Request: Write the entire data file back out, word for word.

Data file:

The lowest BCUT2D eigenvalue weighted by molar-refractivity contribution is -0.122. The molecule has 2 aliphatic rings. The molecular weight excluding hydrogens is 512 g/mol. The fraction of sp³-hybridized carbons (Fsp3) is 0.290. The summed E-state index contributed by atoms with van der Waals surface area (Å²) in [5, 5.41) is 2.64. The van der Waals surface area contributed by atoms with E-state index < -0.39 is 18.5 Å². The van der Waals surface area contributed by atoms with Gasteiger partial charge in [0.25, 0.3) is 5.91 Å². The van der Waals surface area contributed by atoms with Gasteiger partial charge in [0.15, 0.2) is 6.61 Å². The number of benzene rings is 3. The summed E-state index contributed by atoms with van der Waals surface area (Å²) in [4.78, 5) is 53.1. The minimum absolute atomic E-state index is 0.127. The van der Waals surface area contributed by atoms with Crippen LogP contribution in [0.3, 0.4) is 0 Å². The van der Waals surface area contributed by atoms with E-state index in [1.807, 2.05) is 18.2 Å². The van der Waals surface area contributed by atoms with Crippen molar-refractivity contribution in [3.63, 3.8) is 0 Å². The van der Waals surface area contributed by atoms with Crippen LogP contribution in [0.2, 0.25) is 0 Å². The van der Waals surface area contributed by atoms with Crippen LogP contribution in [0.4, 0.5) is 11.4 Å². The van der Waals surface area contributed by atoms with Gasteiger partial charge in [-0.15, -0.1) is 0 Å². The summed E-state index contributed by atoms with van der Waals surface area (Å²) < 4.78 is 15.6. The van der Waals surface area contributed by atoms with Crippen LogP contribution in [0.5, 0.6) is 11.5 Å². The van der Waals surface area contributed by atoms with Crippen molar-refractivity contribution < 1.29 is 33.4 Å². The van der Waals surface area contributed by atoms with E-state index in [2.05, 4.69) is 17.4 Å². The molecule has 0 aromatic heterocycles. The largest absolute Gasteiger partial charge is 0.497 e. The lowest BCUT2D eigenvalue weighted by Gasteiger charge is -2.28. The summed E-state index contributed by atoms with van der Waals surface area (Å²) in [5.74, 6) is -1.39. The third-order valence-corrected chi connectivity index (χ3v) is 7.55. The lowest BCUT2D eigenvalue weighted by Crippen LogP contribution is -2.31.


The lowest BCUT2D eigenvalue weighted by molar-refractivity contribution is -0.122. The molecule has 2 aliphatic rings. The molecular weight excluding hydrogens is 512 g/mol. The fraction of sp³-hybridized carbons (Fsp3) is 0.290. The summed E-state index contributed by atoms with van der Waals surface area (Å²) in [5, 5.41) is 2.64. The van der Waals surface area contributed by atoms with E-state index < -0.39 is 18.5 Å². The van der Waals surface area contributed by atoms with Gasteiger partial charge in [0.25, 0.3) is 5.91 Å². The van der Waals surface area contributed by atoms with Gasteiger partial charge in [0.15, 0.2) is 6.61 Å². The number of benzene rings is 3. The summed E-state index contributed by atoms with van der Waals surface area (Å²) in [4.78, 5) is 53.1. The minimum absolute atomic E-state index is 0.127. The van der Waals surface area contributed by atoms with Crippen LogP contribution in [0.3, 0.4) is 0 Å². The van der Waals surface area contributed by atoms with E-state index in [1.807, 2.05) is 18.2 Å². The van der Waals surface area contributed by atoms with Crippen molar-refractivity contribution in [3.63, 3.8) is 0 Å². The van der Waals surface area contributed by atoms with Crippen LogP contribution in [0.2, 0.25) is 0 Å². The van der Waals surface area contributed by atoms with Crippen LogP contribution in [0.4, 0.5) is 11.4 Å². The van der Waals surface area contributed by atoms with Gasteiger partial charge in [-0.15, -0.1) is 0 Å². The summed E-state index contributed by atoms with van der Waals surface area (Å²) < 4.78 is 15.6. The van der Waals surface area contributed by atoms with Crippen LogP contribution in [0.5, 0.6) is 11.5 Å². The van der Waals surface area contributed by atoms with Crippen molar-refractivity contribution < 1.29 is 33.4 Å². The van der Waals surface area contributed by atoms with E-state index in [2.05, 4.69) is 17.4 Å². The molecule has 0 aromatic heterocycles. The largest absolute Gasteiger partial charge is 0.497 e. The lowest BCUT2D eigenvalue weighted by Gasteiger charge is -2.28. The summed E-state index contributed by atoms with van der Waals surface area (Å²) in [5.74, 6) is -1.39. The third-order valence-corrected chi connectivity index (χ3v) is 7.55. The lowest BCUT2D eigenvalue weighted by Crippen LogP contribution is -2.31.